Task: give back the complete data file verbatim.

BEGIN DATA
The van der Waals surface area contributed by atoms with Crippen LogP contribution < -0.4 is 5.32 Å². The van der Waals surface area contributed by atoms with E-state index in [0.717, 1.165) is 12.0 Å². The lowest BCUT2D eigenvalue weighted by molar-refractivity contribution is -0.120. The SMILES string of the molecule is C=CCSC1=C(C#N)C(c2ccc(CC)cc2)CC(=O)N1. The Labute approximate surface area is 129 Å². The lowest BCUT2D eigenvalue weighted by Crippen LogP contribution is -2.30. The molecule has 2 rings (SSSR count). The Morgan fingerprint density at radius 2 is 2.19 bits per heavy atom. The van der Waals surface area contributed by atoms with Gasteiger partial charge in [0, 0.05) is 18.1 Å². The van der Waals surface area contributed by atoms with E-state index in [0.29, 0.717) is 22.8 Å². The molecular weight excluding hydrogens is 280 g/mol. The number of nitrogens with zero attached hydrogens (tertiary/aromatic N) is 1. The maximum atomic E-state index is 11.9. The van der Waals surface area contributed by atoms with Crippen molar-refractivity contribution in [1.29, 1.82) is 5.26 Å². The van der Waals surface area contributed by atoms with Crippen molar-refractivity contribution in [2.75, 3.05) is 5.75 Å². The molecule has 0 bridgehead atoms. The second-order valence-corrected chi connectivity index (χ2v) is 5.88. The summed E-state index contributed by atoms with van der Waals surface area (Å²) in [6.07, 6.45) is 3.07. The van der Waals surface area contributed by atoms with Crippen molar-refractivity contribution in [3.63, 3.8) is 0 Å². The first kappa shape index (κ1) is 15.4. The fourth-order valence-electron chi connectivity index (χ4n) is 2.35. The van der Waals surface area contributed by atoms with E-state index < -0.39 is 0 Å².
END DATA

The van der Waals surface area contributed by atoms with Crippen LogP contribution < -0.4 is 5.32 Å². The van der Waals surface area contributed by atoms with E-state index in [0.717, 1.165) is 12.0 Å². The lowest BCUT2D eigenvalue weighted by molar-refractivity contribution is -0.120. The SMILES string of the molecule is C=CCSC1=C(C#N)C(c2ccc(CC)cc2)CC(=O)N1. The Labute approximate surface area is 129 Å². The lowest BCUT2D eigenvalue weighted by Crippen LogP contribution is -2.30. The molecule has 2 rings (SSSR count). The Morgan fingerprint density at radius 2 is 2.19 bits per heavy atom. The van der Waals surface area contributed by atoms with Gasteiger partial charge in [0, 0.05) is 18.1 Å². The van der Waals surface area contributed by atoms with E-state index in [0.29, 0.717) is 22.8 Å². The molecular weight excluding hydrogens is 280 g/mol. The number of nitrogens with zero attached hydrogens (tertiary/aromatic N) is 1. The maximum atomic E-state index is 11.9. The van der Waals surface area contributed by atoms with Crippen molar-refractivity contribution in [1.29, 1.82) is 5.26 Å². The van der Waals surface area contributed by atoms with Crippen molar-refractivity contribution in [2.75, 3.05) is 5.75 Å². The molecule has 0 bridgehead atoms. The second-order valence-corrected chi connectivity index (χ2v) is 5.88. The summed E-state index contributed by atoms with van der Waals surface area (Å²) in [6.07, 6.45) is 3.07. The van der Waals surface area contributed by atoms with Crippen molar-refractivity contribution in [3.63, 3.8) is 0 Å². The first kappa shape index (κ1) is 15.4. The fourth-order valence-electron chi connectivity index (χ4n) is 2.35. The van der Waals surface area contributed by atoms with E-state index < -0.39 is 0 Å².